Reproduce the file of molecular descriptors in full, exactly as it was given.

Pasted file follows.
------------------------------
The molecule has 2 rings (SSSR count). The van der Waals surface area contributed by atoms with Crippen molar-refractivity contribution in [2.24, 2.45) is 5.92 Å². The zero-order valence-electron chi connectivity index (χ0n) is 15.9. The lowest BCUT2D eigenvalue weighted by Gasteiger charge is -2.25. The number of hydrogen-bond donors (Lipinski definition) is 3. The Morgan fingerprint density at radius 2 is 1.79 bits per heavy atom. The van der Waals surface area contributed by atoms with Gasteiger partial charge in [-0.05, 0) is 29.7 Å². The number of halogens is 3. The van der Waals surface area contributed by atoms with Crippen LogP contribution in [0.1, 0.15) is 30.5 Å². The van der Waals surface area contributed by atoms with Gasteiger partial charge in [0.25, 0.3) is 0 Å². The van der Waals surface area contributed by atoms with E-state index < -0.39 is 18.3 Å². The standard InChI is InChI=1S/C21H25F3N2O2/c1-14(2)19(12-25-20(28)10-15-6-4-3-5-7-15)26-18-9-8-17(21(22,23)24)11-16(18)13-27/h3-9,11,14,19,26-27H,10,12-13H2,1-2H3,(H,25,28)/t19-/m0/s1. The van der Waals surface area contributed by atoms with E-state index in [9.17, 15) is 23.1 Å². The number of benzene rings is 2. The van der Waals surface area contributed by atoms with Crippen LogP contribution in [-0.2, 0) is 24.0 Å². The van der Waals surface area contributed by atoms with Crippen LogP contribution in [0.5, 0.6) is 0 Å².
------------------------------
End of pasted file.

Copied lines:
The molecule has 2 rings (SSSR count). The van der Waals surface area contributed by atoms with Crippen molar-refractivity contribution in [2.24, 2.45) is 5.92 Å². The zero-order valence-electron chi connectivity index (χ0n) is 15.9. The lowest BCUT2D eigenvalue weighted by Gasteiger charge is -2.25. The number of hydrogen-bond donors (Lipinski definition) is 3. The Morgan fingerprint density at radius 2 is 1.79 bits per heavy atom. The van der Waals surface area contributed by atoms with Gasteiger partial charge in [-0.05, 0) is 29.7 Å². The number of halogens is 3. The van der Waals surface area contributed by atoms with Crippen LogP contribution in [0.1, 0.15) is 30.5 Å². The van der Waals surface area contributed by atoms with Gasteiger partial charge in [0.25, 0.3) is 0 Å². The van der Waals surface area contributed by atoms with E-state index < -0.39 is 18.3 Å². The standard InChI is InChI=1S/C21H25F3N2O2/c1-14(2)19(12-25-20(28)10-15-6-4-3-5-7-15)26-18-9-8-17(21(22,23)24)11-16(18)13-27/h3-9,11,14,19,26-27H,10,12-13H2,1-2H3,(H,25,28)/t19-/m0/s1. The van der Waals surface area contributed by atoms with E-state index in [9.17, 15) is 23.1 Å². The number of benzene rings is 2. The van der Waals surface area contributed by atoms with Crippen LogP contribution in [-0.2, 0) is 24.0 Å². The van der Waals surface area contributed by atoms with Crippen LogP contribution in [0.5, 0.6) is 0 Å².